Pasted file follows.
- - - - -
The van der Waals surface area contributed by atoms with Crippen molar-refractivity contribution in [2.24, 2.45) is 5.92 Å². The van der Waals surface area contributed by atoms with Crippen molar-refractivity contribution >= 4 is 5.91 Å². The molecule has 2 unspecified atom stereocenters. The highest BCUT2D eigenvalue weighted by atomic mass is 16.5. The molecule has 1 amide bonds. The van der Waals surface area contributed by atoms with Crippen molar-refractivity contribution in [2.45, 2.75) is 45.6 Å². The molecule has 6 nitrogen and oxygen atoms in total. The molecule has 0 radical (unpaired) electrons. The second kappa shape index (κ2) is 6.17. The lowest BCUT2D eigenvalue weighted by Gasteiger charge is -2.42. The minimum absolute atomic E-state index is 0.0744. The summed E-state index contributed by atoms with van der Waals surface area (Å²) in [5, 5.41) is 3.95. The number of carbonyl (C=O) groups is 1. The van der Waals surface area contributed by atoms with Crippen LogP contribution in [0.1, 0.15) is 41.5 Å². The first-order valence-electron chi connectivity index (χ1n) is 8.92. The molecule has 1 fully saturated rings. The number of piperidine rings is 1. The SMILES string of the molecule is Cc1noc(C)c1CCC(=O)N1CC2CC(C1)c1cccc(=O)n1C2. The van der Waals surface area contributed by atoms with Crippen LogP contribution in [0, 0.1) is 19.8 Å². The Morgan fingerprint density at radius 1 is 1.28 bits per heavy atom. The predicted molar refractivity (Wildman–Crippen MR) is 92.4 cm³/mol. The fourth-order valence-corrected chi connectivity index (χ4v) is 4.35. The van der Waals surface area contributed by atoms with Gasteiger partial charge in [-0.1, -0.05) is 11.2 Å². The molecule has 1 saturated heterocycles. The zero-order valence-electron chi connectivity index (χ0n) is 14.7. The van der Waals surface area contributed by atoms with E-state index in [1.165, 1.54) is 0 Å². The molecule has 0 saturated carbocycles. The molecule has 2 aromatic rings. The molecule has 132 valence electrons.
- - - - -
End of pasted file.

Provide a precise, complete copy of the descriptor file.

The van der Waals surface area contributed by atoms with Crippen molar-refractivity contribution in [2.24, 2.45) is 5.92 Å². The van der Waals surface area contributed by atoms with Crippen molar-refractivity contribution >= 4 is 5.91 Å². The molecule has 2 unspecified atom stereocenters. The highest BCUT2D eigenvalue weighted by atomic mass is 16.5. The molecule has 1 amide bonds. The van der Waals surface area contributed by atoms with Crippen molar-refractivity contribution in [2.45, 2.75) is 45.6 Å². The molecule has 6 nitrogen and oxygen atoms in total. The molecule has 0 radical (unpaired) electrons. The second kappa shape index (κ2) is 6.17. The lowest BCUT2D eigenvalue weighted by Gasteiger charge is -2.42. The minimum absolute atomic E-state index is 0.0744. The summed E-state index contributed by atoms with van der Waals surface area (Å²) in [5, 5.41) is 3.95. The number of carbonyl (C=O) groups is 1. The van der Waals surface area contributed by atoms with Crippen LogP contribution in [0.1, 0.15) is 41.5 Å². The first-order valence-electron chi connectivity index (χ1n) is 8.92. The molecule has 1 fully saturated rings. The number of piperidine rings is 1. The SMILES string of the molecule is Cc1noc(C)c1CCC(=O)N1CC2CC(C1)c1cccc(=O)n1C2. The van der Waals surface area contributed by atoms with Crippen LogP contribution in [0, 0.1) is 19.8 Å². The Morgan fingerprint density at radius 1 is 1.28 bits per heavy atom. The predicted molar refractivity (Wildman–Crippen MR) is 92.4 cm³/mol. The fourth-order valence-corrected chi connectivity index (χ4v) is 4.35. The van der Waals surface area contributed by atoms with Gasteiger partial charge in [-0.1, -0.05) is 11.2 Å². The molecule has 1 saturated heterocycles. The zero-order valence-electron chi connectivity index (χ0n) is 14.7. The van der Waals surface area contributed by atoms with E-state index in [1.165, 1.54) is 0 Å². The molecule has 0 saturated carbocycles. The molecule has 2 aromatic rings. The molecule has 132 valence electrons.